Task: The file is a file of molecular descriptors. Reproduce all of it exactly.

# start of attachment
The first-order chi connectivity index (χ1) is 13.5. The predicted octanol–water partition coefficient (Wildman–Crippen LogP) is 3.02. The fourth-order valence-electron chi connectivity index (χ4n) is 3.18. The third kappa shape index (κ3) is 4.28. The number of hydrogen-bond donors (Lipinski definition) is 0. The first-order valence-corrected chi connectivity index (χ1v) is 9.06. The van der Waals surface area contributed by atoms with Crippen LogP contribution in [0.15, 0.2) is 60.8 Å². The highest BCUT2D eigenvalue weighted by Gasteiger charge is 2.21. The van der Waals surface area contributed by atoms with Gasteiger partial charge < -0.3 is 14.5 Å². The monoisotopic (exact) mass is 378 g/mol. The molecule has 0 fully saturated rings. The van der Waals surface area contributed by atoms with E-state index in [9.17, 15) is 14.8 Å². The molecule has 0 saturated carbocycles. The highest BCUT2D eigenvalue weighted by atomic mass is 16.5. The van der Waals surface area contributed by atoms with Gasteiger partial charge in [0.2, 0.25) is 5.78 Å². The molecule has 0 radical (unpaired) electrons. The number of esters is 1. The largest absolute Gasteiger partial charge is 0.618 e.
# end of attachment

The first-order chi connectivity index (χ1) is 13.5. The predicted octanol–water partition coefficient (Wildman–Crippen LogP) is 3.02. The fourth-order valence-electron chi connectivity index (χ4n) is 3.18. The third kappa shape index (κ3) is 4.28. The number of hydrogen-bond donors (Lipinski definition) is 0. The first-order valence-corrected chi connectivity index (χ1v) is 9.06. The van der Waals surface area contributed by atoms with Crippen LogP contribution in [0.15, 0.2) is 60.8 Å². The highest BCUT2D eigenvalue weighted by Gasteiger charge is 2.21. The van der Waals surface area contributed by atoms with Gasteiger partial charge < -0.3 is 14.5 Å². The monoisotopic (exact) mass is 378 g/mol. The molecule has 0 fully saturated rings. The van der Waals surface area contributed by atoms with E-state index in [9.17, 15) is 14.8 Å². The molecule has 0 saturated carbocycles. The highest BCUT2D eigenvalue weighted by atomic mass is 16.5. The van der Waals surface area contributed by atoms with Gasteiger partial charge in [0.2, 0.25) is 5.78 Å². The molecule has 0 radical (unpaired) electrons. The number of esters is 1. The largest absolute Gasteiger partial charge is 0.618 e.